"That makes a lot of sense. I had thought at first it was just me being slow, as I often am. Glad (sort of) I'm not alone! I was a little bit worried that as I waited I would forget details, so it was good to read about the women in the birth study remembering accurately decades later. I mean, there are some details I think I'd have trouble remembering exactly now, but that's (mostly) because I was a little bit fuzzy on them from the beginning. It can be hard to remember the exact sequence of external events when there's so much going on, and it's been days, and you're just trying to sleep, or concentrating on not shaking, or not throwing up, or whatever."
And once again, I find myself writing more intro into why I'm telling these stories than, well, actually telling them. Heh. And again, maybe that's why. The preamble has grown into a post of its own, though once again, even when I get into the meat of things, it's hardly even the beginning of the beginning of the story.

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Yes. Even when I stop posting links and explaining why this has taken me so long to post, and why it seems important to share with you -- even when I start telling the actual story, still I will ramble. I have rambled, in the drafts I've begun. It seems it's all I can do to get this story out (though it's beyond me NOT to tell it), and I have nothing left for complicated editing, nothing left to resist the flow of words that try to put off the inevitable by talking about tangents.

So I'm sorry for that, and yet I'm not. I think I won't try to resist, anymore. I see a link that makes me say, "Yes! That's why it's hard and important!" I'll post it... yet another one... before going on with the story. I'll beat that dead horse into the ground, for as long as I need to, however long it takes.

Um. That is not the most poetical of images. You didn't see that.

And I will publish long, long blog posts, too. Screw what I'm "supposed" to do.

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Here. Here is a link that feels beautiful, important, honest, and holy, from Elena at "I think, therefore iambic pentameter." She writes gorgeous poems, many of which I want to share with you, but this one is prose that feels like a poem. She published it last week; I read it yesterday, and began writing this. Its mood has shaped this post of mine a little, I think; I hope so and am glad if it has.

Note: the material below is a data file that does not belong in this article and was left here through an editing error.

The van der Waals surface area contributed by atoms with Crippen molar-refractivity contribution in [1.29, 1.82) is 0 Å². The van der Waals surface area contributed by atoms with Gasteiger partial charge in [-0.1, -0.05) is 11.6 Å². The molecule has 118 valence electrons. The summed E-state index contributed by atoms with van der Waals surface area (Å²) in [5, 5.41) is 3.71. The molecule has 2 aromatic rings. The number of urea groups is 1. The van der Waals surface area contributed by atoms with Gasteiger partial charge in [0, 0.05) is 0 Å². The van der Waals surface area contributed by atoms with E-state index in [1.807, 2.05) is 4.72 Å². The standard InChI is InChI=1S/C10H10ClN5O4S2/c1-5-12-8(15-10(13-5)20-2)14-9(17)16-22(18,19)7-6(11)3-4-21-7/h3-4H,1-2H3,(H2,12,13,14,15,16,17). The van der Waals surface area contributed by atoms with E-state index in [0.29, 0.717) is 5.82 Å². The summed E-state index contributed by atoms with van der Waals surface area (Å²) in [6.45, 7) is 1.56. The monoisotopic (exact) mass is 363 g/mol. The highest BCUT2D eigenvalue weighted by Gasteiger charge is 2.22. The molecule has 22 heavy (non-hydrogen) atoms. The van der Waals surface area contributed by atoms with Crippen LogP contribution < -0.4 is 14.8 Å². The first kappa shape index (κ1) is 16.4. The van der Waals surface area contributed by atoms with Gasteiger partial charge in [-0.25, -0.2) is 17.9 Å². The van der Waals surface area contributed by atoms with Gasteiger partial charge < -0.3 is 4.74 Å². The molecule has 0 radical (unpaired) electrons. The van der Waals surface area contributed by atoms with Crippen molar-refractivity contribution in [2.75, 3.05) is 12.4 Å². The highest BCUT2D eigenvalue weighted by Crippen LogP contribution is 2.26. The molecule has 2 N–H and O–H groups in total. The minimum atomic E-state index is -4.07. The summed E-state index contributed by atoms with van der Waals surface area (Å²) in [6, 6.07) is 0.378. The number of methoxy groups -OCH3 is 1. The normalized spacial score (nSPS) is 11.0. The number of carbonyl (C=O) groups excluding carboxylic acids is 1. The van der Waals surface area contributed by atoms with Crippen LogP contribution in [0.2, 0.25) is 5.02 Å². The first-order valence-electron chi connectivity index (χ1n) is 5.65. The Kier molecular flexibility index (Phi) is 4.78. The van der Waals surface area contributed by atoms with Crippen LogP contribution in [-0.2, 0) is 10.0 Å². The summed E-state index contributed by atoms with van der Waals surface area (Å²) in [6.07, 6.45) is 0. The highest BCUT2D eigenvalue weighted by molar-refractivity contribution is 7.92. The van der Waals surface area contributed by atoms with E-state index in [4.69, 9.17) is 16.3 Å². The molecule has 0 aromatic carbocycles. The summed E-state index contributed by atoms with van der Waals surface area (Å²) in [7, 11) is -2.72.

"Songs in the Dorian Mode" is about abortion, but it's also about motherhood. Why would that ever be a surprise? Since I became a mother (and before) I've seen other Christian mothers say things to the effect of, "Now that I'm a mother, I can't imagine how anyone could take their baby's life. It seems even more horrific than I used to think!"

Well... yes. True. But.

I'd never before seen any other pro-life mothers say the thing I've thought, the "Yes, but it's also easier to imagine how anyone could, because I never knew before how hard a pregnancy can be, even an 'easy' one." Even as a woman doing a passable simulation of a responsible adult, with a supportive husband and other family close by, ready and willing to help. Even when wanting this baby with all of my soul.

Does it stain us to admit that? Dear Lord, I don't think so.

And sometimes all you hear are the dismissive comments, the "You think you're tired now? Just wait until the baby comes, haha!"

Not even talking about labor and delivery, yet. Calling a baby in the womb an "inconvenience" is much like calling a toddler an "inconvenience" -- sad and awful, but also one of the biggest understatements in the history of ever.

Don't minimize the child, but don't minimize the sacrifice, either.

Another one of Elena's posts is applicable here, a heartbreaking poem called Rachel.

To think, as Pamela Ribon said, "...every single one of us is here because someone went through this for us. Why don’t we all know what happens to people when they get pregnant?" So many know so little. I include myself in that, at least until it was my turn.

I'll never hear my birth story from my own mother, now. Short of... some kind of miracle, I suppose. She's too far gone to understand the question.

Elena says it far, far better than I just did. With so much compassion, so much empathy and pain and understanding. She does not minimize anyone; not the baby, not the mother.

And she bares her own soul, her own scars, until all I can say is "This," cliché or no.

I would quote from her post, but I don't know where to stop, so I'll just say, go read. Thank you.

Thank you, Elena.